"For years," William Pfaff writes, "there has been little or no critical reexamination of how and why the successful postwar American policy of 'patient but firm containment of Soviet expansionist tendencies has over decades turned into a vast project for ending tyranny in the world. We defend this position by making the claim that the United States possesses an exceptional status among nations that confers upon it special international responsibilities, and exceptional privileges in meeting those responsibilities. This is where the problem lies. It has become somewhat of a national heresy to suggest the U .S. does not have a unique moral status and role to play in the history of nations and therefore in the affairs of the contemporary world. In fact it does not."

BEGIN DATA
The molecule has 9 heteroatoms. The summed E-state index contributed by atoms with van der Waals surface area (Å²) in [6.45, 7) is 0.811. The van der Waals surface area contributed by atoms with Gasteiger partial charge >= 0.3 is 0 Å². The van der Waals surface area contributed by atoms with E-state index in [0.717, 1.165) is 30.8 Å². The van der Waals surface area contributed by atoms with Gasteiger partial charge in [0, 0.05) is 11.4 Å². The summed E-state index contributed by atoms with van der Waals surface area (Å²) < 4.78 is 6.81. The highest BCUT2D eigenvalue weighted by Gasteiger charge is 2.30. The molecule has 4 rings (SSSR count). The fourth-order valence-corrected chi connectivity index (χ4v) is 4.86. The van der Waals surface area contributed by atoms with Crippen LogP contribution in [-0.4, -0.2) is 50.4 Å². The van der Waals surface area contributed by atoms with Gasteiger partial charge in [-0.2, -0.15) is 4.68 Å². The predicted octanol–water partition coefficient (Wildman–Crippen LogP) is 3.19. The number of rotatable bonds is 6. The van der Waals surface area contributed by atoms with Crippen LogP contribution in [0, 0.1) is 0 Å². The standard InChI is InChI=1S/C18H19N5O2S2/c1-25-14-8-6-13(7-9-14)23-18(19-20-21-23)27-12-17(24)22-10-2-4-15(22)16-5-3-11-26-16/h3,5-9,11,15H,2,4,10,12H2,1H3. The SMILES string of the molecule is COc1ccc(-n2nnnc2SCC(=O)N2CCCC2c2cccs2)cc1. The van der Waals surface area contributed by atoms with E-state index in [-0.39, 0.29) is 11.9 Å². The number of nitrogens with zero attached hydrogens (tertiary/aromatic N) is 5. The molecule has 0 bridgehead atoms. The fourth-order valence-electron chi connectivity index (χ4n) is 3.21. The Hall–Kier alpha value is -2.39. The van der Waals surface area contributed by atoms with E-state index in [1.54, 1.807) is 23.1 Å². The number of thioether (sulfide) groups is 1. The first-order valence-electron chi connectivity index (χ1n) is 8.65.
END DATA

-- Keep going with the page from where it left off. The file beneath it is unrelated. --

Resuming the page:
Cogently, thoughtfully, powerfully, Pfaff lays out the historical roots behind the American exceptionalism that animates our politics and foreign relations and makes clear why it is flawed and must ultimately fail. Those roots lie in the secularization of western society brought about by the Enlightenment, and in America's effective separation from the common history of the west during the nineteenth and early parts of the twentieth century, during which it failed to gain "the indispensable experience Europeans have acquired of modern ideological folly and national tragedy." We are, thus, hubristic and naive in our adventurism, and blind to the truth of the threats we face. No mere critic, Pfaff offers insightful observations on how we can and must adapt to Muslim extremism, nuclear competition, and other challenges of our time."